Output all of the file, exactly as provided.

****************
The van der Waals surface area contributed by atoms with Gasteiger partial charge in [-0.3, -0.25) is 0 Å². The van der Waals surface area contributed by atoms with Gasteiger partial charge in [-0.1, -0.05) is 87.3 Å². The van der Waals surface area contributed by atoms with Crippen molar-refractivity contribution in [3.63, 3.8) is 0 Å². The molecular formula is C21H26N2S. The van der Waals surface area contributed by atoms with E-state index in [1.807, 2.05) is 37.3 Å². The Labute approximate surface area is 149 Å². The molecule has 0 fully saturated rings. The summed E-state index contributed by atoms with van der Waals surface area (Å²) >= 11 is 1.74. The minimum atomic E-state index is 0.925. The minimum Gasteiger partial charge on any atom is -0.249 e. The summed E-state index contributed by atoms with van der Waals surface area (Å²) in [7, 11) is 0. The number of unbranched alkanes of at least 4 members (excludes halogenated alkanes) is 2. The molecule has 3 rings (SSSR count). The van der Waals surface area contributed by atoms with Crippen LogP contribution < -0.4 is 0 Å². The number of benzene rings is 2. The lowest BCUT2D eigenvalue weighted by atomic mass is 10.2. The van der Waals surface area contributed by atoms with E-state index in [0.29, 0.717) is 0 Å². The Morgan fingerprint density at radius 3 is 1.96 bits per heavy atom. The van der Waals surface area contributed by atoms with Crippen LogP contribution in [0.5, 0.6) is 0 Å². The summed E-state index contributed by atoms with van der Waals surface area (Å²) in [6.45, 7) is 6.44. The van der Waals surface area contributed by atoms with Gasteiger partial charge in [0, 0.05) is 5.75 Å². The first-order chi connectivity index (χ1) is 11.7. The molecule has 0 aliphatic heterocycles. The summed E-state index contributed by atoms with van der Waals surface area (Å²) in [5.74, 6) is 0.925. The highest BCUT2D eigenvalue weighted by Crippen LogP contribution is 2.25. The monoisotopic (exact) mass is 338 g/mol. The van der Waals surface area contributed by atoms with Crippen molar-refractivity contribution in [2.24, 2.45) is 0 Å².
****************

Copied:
The van der Waals surface area contributed by atoms with Gasteiger partial charge in [-0.3, -0.25) is 0 Å². The van der Waals surface area contributed by atoms with Gasteiger partial charge in [-0.1, -0.05) is 87.3 Å². The van der Waals surface area contributed by atoms with Crippen molar-refractivity contribution in [3.63, 3.8) is 0 Å². The molecular formula is C21H26N2S. The van der Waals surface area contributed by atoms with E-state index in [1.807, 2.05) is 37.3 Å². The Labute approximate surface area is 149 Å². The molecule has 0 fully saturated rings. The summed E-state index contributed by atoms with van der Waals surface area (Å²) >= 11 is 1.74. The minimum atomic E-state index is 0.925. The minimum Gasteiger partial charge on any atom is -0.249 e. The summed E-state index contributed by atoms with van der Waals surface area (Å²) in [7, 11) is 0. The number of unbranched alkanes of at least 4 members (excludes halogenated alkanes) is 2. The molecule has 3 rings (SSSR count). The van der Waals surface area contributed by atoms with Crippen LogP contribution < -0.4 is 0 Å². The number of benzene rings is 2. The lowest BCUT2D eigenvalue weighted by atomic mass is 10.2. The van der Waals surface area contributed by atoms with E-state index in [0.29, 0.717) is 0 Å². The Morgan fingerprint density at radius 3 is 1.96 bits per heavy atom. The van der Waals surface area contributed by atoms with Crippen LogP contribution in [0.5, 0.6) is 0 Å². The summed E-state index contributed by atoms with van der Waals surface area (Å²) in [6.45, 7) is 6.44. The van der Waals surface area contributed by atoms with Gasteiger partial charge in [0, 0.05) is 5.75 Å². The first-order chi connectivity index (χ1) is 11.7. The molecule has 0 aliphatic heterocycles. The summed E-state index contributed by atoms with van der Waals surface area (Å²) in [5.74, 6) is 0.925. The highest BCUT2D eigenvalue weighted by Crippen LogP contribution is 2.25. The monoisotopic (exact) mass is 338 g/mol. The van der Waals surface area contributed by atoms with Crippen molar-refractivity contribution in [2.24, 2.45) is 0 Å².